The Packard Magazine Archive— An Introduction, by Dwight R. Heinmuller

Published as The Packard from 1910 through Jan. 1919, numbers 1 through 71, Passenger Transportation from May 1919 through Sep.–Oct. 1920, numbers 72 through 84, The Packard from 1921 through Spring 1927, numbers 85 through 96, and The Packard Magazine from Summer 1927 through Summer 1931, numbers 97 through 109. There are 110 issues known to exist. Numbers 22 and 43 were skipped, for unknown reasons and may not exist. The last issue, Summer 1931, is number 109. If you remove #22 & #43, and add numbers 9-A, 10-A and 11-A, all from 1910, then the total of all issues published is 110.

Packard's issue numbering system, used here, began with the first issue of June 16, 1910, #1, through issue #71 of January 1919. When the magazine changed its name to Passenger Transportation, beginning with the May 1919 issue, they stopped numbering them. They were identified only with dates. I assigned those issues with numbers as if Packard continued the previously used numbering system. So, PT is numbered 72 through 84. In 1921 they reverted to the original name of The Packard (#85), but began a new numbering system using Volume and Number. As usual, they were also dated, except for #85 which is not dated. Fred & Dan Kanter's loaned issue was date stamped on the cover January 1921, which is the only reference we have to date it. For consistency, I simply kept on with assigning numbers. #85 is the first issue again called The Packard (V1N1 1921) and runs through #96 (V6N1) of Spring 1927. The name was changed to The Packard Magazine beginning with issue #97, Summer 1927 through #109, Summer 1931, the last issue.

The scanning of these magazines began about 2006 and was contributed to by me and several people who loaned their issues — Henry B. Joy, Jr., Richard M. Langworth, Jim Balfour, Marshall Katz, Fred & Dan Kanter, Stuart Blond, Dr. Glenn Hamilton, Stanton Ruff, David Lockard, Bentley Library-University of Michigan, New York Public Library, Yale University Library, and the State Library of Michigan.

2010: The Centenary of The Packard, by Richard M. Langworth

Over a century has passed since Packard General Manager Alvan Macauley introduced the first issue of The Packard in June 1910: "I am much pleased with the idea of publishing a periodical intended to circulate among all who are interested in Packard welfare….preachments intended to make clear to all who read what a wonderful piece of mechanism a Packard car is."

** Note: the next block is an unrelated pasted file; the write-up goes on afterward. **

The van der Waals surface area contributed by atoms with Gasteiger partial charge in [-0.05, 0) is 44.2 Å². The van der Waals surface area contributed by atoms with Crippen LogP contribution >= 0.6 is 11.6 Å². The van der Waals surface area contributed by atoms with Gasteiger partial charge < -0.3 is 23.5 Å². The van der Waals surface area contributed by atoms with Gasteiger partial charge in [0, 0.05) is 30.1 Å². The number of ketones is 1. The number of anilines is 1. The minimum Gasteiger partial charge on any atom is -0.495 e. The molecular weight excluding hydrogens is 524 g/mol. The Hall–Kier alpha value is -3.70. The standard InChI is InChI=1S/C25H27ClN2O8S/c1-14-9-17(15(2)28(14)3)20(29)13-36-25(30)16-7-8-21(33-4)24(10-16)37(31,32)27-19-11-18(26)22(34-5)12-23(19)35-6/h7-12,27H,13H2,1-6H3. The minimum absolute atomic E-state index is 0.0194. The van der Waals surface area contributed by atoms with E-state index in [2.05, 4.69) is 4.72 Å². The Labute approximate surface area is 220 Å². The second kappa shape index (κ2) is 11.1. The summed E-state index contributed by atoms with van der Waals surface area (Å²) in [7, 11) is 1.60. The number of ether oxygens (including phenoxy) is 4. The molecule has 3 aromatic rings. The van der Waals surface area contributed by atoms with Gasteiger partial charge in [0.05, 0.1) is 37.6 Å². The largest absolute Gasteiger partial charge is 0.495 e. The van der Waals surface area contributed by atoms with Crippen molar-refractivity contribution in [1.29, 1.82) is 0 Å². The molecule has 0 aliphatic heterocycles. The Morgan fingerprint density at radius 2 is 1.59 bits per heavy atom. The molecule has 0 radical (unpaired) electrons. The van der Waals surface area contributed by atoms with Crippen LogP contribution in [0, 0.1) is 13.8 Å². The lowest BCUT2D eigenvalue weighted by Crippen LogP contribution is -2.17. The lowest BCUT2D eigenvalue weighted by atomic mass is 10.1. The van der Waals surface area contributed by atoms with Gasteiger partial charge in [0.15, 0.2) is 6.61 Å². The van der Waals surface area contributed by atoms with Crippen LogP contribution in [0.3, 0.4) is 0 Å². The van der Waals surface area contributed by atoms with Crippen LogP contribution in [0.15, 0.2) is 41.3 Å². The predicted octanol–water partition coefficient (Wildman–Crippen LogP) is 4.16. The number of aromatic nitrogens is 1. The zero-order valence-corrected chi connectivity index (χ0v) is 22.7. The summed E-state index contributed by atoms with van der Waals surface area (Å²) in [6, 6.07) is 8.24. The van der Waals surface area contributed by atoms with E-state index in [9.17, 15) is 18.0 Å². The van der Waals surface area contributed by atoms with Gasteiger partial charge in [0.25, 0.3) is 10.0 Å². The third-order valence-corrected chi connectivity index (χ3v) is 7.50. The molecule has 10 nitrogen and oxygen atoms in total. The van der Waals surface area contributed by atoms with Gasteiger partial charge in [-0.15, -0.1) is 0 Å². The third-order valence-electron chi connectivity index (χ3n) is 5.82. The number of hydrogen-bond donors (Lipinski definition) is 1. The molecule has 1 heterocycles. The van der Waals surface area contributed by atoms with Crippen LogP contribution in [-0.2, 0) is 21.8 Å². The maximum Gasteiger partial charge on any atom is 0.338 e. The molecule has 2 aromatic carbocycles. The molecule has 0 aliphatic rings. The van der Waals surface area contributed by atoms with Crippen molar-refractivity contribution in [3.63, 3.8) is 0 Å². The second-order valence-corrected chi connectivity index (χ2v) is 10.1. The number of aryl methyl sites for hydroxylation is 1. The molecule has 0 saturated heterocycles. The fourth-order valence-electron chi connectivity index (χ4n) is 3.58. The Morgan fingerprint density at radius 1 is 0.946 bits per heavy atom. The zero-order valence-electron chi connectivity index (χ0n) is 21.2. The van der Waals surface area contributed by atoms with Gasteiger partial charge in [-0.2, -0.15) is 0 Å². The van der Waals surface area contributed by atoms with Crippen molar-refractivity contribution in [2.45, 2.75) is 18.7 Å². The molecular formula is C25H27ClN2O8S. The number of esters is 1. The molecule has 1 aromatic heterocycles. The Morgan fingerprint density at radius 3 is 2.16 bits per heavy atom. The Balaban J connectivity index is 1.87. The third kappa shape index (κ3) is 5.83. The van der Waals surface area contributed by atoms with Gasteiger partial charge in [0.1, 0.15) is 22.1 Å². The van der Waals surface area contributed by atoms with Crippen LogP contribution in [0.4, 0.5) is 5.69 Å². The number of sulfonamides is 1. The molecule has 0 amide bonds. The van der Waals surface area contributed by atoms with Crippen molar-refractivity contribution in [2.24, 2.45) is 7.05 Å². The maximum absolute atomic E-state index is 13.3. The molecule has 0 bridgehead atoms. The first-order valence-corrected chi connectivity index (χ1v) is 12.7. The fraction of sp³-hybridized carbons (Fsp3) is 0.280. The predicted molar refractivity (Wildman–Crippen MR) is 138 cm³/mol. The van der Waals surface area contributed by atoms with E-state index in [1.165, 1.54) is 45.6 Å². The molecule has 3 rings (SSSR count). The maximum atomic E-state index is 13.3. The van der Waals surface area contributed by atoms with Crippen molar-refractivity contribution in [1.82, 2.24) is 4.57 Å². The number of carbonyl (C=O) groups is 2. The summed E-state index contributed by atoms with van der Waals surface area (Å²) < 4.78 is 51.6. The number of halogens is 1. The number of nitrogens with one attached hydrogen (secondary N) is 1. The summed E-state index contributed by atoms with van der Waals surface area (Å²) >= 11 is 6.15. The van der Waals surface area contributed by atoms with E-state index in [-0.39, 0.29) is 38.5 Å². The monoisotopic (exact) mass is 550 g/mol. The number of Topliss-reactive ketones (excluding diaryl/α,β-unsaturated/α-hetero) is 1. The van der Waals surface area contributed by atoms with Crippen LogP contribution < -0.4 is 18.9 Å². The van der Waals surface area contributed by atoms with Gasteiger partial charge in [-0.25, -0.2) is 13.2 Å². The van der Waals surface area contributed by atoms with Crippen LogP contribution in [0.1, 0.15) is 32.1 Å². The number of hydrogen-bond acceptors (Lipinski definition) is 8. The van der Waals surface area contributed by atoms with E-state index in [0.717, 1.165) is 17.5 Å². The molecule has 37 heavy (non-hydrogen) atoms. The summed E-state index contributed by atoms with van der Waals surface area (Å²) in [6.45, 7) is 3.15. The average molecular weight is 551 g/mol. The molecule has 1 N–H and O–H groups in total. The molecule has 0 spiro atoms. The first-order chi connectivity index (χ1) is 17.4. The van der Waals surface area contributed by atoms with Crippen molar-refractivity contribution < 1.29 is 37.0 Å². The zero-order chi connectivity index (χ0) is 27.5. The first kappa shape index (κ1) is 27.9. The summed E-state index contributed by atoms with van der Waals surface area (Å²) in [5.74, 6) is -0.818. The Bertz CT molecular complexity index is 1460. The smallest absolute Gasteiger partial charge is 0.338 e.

And for twenty-one years that is just what Packard's house organ accomplished: in the words of Jim Bradley, "a priceless record," evoking "the young company's aspirations and philosophy. Detailed reports of technical developments, lengthy stories on construction of everything from car bodies to steering wheels, accounts of cross country trips in Packards, dealer news, essays on the efficacy of square dealing, advice to owners."

Sophisticated, engaging, humorous and joyful, The Packard was largely the work of two successive advertising managers, its first two editors. Ralph Estep, was a short, bespectacled gent with a prodigious education, a warm style, and a sure sense for quality and the elegant phrase. Before Estep, Bradley wrote, "Packard ads verged on the amateurish—loudly assertive of feats, runs. reliability trials and speed records….Estep quickly imparted to Packard advertising the same aura of class and sophistication the company tried to implant in its sales agencies and the cars themselves."

Estep's sharp humor was evident in columns such as "Seth Saith" (with quotes from the Brownings, Tennyson, Rabbi Ben Ezra) and "Replies to the Curious," a Q&A department which, however amusing, packed serious messages about Packard quality. "What are the names of the different parts of the machinery under the car floor?"…."It depends largely on the car, the extent of the floor and whether you look the names up in the parts price list….Anyway, among Packard owners very little is known about what is underneath the car floor."

Estep's successor was his deputy, Frank Eastman, who exhibited no less the refined tastes as his predecessor. It was Eastman who developed The Packard's highly diverse covers — no two alike, with the best illustrators in the world: "Hy" Thiede, Earl Horter, R.S. Heinrich. And Eastman possessed the same piquant sense of humor. In 1913, when Harry K. Thaw, murderer of Stanford White, escaped from the Matteawan Asylum for the Criminally Insane in a Packard Six, Eastman wrote: "When dependability is vital; when high speed is necessary; when a fast getaway is absolutely imperative, Ask The Man Who Owns One."

In the 1920s The Packard was reborn The Packard Magazine, a masterpiece of the Art Deco age, with elegant typefaces, vignetted photography, John Held's inimitable "Joe College and Flapper" cartoons, and striking four-color artwork. Through 1931, when it fell victim to the Depression, it was the essence of the company and its aristocratic clientele—as much at home on wicker settees or glass topped conservatory tables as The Literary Digest.

When The Packard Club's quarterly magazine was redesigned as The Packard Cormorant in 1975, it adopted The Packard Magazine's cover styIe, wide margins, logos and typefaces and, occasionally, its engaging style—a quality marked by few automotive house organs. Indeed The Packard had set an impeccable standard.

You can read the full article, "The Packard": Ne Plus Ultra of Automotive House Organs, on Richard's site.

--Excerpts from the author's "Ralph Estep, Frank Eastman and their Unparalleled Journal: The Packard, 1910-1931," The Packard Cormorant 22, Spring 1981
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